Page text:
A resounding pass with flying colours. Refreshing and zesty, it has some floral tea and orange elements, plus a hint of lemon verbena. I think that a nice, clean (not citrusy) tonic works best; Fevertree or Schweppes work well, although I’d be keen to try it with Fevertree Mediterranean or 1724 for a more herbal twist.

I initially tried it at 2:1 ratio, but also really like it at greater dilutions: 3:1 or 4:1. The drink still works for those who like a little more tonic, but, personally, I think I’ll stick to the 2:1.

Martini
Very lemony, with some orange blossom, as well as a crisp dryness from the tea. When I made the Martini (stirred), the gin seemed to have slightly louched, which gave it a misty appearance. I like the flavour of this cocktail: it’s quite complex, but I think that some will find it overly pungent.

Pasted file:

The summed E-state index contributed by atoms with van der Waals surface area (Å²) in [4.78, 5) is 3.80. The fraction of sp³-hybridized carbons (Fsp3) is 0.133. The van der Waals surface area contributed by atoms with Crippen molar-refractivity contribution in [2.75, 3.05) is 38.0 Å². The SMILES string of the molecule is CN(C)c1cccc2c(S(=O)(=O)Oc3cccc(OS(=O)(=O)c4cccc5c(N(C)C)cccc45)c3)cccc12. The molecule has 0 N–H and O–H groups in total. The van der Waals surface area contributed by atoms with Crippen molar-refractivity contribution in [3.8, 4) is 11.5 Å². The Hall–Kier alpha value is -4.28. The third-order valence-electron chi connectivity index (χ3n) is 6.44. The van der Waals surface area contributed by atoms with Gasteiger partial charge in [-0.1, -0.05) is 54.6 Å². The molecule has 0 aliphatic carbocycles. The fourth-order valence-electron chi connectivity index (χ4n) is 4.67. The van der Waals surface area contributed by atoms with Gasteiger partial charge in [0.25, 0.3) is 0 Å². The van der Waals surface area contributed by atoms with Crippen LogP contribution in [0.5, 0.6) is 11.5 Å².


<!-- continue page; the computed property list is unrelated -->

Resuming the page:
Negroni
This makes an odd Negroni, which is quite soft initially, with floral citrus notes. The nose is very vegetal and, for me, a bit off-putting. There’s some bitterness at the end, but the cocktail overall doesn’t really work for me.

In Conclusion
Heston Gin had a lot to live up to, as I’d eagerly anticipated it for several weeks now. Noticeably, by adding flavours to a classic gin make-up and increasing the floral elements, they have produced a gin that is more like some of the contemporary varieties coming out of the USA or Australia.
Given these changes, I found that the gin doesn’t fit into all classic gin cocktails, but, with some tailoring, I think you could get some good results. It will probably lend itself well to some Spring cocktails, too.
As a cocktail ingredient, there is not a lot out there that can rival it (the Spectator Gin is less perfumed) in terms of application and, with some experimentation, some great drinks could be created.
In reality, any gin aimed at supermarket shoppers will be judged by how it works in a Gin & Tonic and Heston’s in works well, giving a slight twist to a familiar drink.

‘Heston from Waitrose’ Earl Grey and Lemon Gin is available exclusively from Waitrose Stores for around £22 for 70cl.